Over the course of 8 months on the two diets, the dogs were
tested with a battery of cognitive test protocols that assessed
learning ability, visuospatial function and attention. In the
ﬁrst test protocol, learning ability and visuospatial function
were assessed using a landmark discrimination learning proto-
col. These tasks are intended to assess allocentric spatial abil-
ity, which entails utilisation of external landmarks to localise
objects in space and is distinct from egocentric spatial ability,
in which the subject uses its own body position to identify the
location of external objects. We have previously found that
performance in the landmark protocol is sensitive to age as
well as to a variety of interventions, including maintenance
on an antioxidant diet
and treatment with a combination
of lipoic acid and acetyl-
The second test protocol focused on egocentric spatial abil-
ity, and has been described by Christie et al.
. The protocol
ﬁrst examined the ability of the dog to selectively respond
to an object based on the proximity of the object to its left
or right side, and second, it examined the ability of the dog
to reverse its original response. To assess attention, we used
a modiﬁed protocol for studying oddity discrimination learn-
ing. We have previously described one version of this task,
in which the dogs are trained to select the odd item out of
. In the present investigation, we ﬁrst trained
the dogs to respond to one of two objects, and then examined
the effect of adding additional distractor objects. The task can
be used to assess selective attention because accuracy falls
with an increase in the number of distractors.
Materials and methods
Dogs and housing
The present study used twenty-four Beagle dogs (ten males
and fourteen females) of 7·5–11·6 (9·79 (
SD 0·84)) years of
age at the start of the study. The study protocol was approved
by the CanCog Technologies Institutional Animal Care
Committee, and it followed the guidelines of the Ontario
Ministry of Agriculture. All the dogs had at least 6 months
of previous cognitive test experience, which included
training on a delayed-non-matching-to-position task and an
. Whenever possible, the dogs were group
housed based on compatibility (up to four per pen) in 1·52
by 5·03 m pens. In some cases, the dogs were housed
individually because of compatibility reasons. In such cases,
the pens were divided. The dogs were also provided with
environmental enrichment consisting of toys and beds, and
the opportunity to play outside on a daily basis. Housing
temperature and humidity were held relatively constant by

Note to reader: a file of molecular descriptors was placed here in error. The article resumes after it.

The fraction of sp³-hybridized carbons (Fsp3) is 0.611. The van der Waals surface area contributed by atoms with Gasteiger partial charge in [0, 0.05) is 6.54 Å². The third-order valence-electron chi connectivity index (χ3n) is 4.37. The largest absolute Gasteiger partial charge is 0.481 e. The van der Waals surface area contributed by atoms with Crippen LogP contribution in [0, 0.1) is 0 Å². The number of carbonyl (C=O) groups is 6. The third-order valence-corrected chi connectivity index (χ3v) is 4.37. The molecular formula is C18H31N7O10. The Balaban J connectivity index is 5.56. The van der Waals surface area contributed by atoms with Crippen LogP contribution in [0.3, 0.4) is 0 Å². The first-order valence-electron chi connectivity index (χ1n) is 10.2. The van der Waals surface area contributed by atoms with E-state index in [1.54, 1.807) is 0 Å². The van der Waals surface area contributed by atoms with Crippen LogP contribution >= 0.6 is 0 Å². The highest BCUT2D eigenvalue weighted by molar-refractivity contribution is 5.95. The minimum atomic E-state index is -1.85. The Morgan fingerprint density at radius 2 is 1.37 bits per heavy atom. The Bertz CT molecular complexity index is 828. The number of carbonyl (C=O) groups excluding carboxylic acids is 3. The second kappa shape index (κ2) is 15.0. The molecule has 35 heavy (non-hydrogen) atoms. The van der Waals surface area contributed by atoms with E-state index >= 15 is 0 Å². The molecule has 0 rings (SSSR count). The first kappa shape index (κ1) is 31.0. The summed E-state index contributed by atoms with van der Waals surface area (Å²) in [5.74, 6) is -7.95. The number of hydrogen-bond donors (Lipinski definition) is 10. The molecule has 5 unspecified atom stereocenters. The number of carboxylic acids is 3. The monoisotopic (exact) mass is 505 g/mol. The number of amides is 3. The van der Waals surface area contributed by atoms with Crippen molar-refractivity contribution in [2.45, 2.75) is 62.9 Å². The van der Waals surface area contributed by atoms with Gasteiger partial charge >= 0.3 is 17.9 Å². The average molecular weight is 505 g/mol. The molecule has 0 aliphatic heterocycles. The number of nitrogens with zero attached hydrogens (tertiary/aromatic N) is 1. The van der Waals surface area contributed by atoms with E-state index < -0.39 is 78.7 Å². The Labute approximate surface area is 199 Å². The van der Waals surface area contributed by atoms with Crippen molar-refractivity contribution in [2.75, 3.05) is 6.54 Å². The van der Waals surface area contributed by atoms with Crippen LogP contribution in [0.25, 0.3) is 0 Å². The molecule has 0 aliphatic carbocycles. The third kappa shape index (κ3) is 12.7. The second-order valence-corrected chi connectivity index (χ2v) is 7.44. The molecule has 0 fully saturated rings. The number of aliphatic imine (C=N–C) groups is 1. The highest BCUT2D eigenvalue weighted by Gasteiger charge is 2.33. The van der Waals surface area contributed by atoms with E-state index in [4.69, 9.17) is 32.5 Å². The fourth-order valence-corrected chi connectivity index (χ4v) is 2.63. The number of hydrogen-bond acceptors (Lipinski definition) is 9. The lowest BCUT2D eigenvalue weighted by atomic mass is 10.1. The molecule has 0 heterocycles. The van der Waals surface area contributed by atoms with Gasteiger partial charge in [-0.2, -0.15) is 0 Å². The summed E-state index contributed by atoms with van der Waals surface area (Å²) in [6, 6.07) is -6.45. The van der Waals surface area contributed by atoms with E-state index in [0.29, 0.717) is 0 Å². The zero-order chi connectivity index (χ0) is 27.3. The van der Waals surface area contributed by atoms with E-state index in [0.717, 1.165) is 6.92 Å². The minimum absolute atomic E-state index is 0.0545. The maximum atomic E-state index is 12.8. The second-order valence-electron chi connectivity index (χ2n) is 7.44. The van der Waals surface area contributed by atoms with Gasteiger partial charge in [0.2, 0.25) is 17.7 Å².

automated temperature control and continuous ventilation.
Room environmental conditions had design speciﬁcations as
follows: single-pass air supply with 62·3 cubic metres ﬁltered
air changes per minute; relative humidity of 60 ^ 10 %;
temperature of 21 ^ 38C; a natural light – dark cycle.
The control diet was a commercial super premium-type pro-
duct for adult dogs. The test diet was formulated by replacing
5·5 % tallow with 5·5 % MCT. The MCT preparation consisted
of 97 % caprylic acid and 3 % capric acid. Both the diets were
isoenergetic, manufactured by Nestle
Purina PetCare, Inc.
(St Louis, MO, USA), and contained the same levels of pro-
tein, fat and carbohydrates. Dietary ingredient and chemical
composition are provided in Table 1. Diet samples were sent
Purina Analytical Laboratories (Nestle
Petcare) for chemical analyses. Ash, crude fat, crude ﬁbre,
crude protein, moisture and fatty acid proﬁle (linoleic acid,
capric acid and caprylic acid) were measured based on the
Association of Ofﬁcial Agricultural Chemists methods, and
they were found to be 942·05, 922·06, 962·09, 990·03,
930·15 and 996·06, respectively.
The dogs were fed once daily for about an hour. The dogs
were fed to meet their maintenance energy requirements esti-
mated by the formula ‘maintenance energy requirement
¼ 460·6 kJ/d (110 kcal/d) £ body weight
. Dogs had
free access to water via wall-mounted automatic system and/
or water bowls. The dogs were weighed weekly at the begin-
ning of the study, and the food that was provided was adjusted
in order to maintain relatively constant body weights.
Cognitive testing apparatus
The testing apparatus consisted of a wooden box that was
approximately 0·609 m £ 1·15 m £ 1·08 m
in size and was
a modiﬁed version of the Wisconsin General Test Apparatus
Table 1. Ingredients and chemical composition of diets
Ingredients (% as fed)
Plant protein* 31·79 31·79
Animal protein† 20·62 20·62
Cereal grains‡ 30·00 30·00
Tallow 12·5 7·00
MCT 0·00 5·50
Vitamins and minerals 3·24 3·24
Soyabean hulls 1·40 1·40
L-Lys 0·40 0·40
DL-Met 0·05 0·05
Nutrient composition (% as fed)
Moisture 7·41 7·10
Ash 6·32 6·24
Crude protein 32·80 33·10
Crude fat 18·5 18·8
Crude ﬁbre 2·86 2·47
Linoleic acid (% of total fat) 10·1 10·2
Caprylic acid (% of total fat) , 0·10 24·1
Capric acid (% of total fat) , 0·01 1·33
Calculated ME (kJ/g)§ 17·86 18·06
MCT, medium-chain TAG; ME, metabolisable energy.
* Plant protein was obtained from rapeseed, maize and soya.
† Animal protein was obtained from chicken and casein.
‡ Cereal grains included maize, rice and wheat.
§ Calculated based on the predictive equation for ME in dog foods
Medium-chain TAG enhances cognition in dogs 1747
British Journal of Nutrition
widely used in cognitive assessment of primates. The front
contained three height-adjustable gates through which the
dog responded. The experimenter was separated from the
dog by a plastic partition containing a one-way mirror and a
hinged door. The tray was made of Plexiglas and contained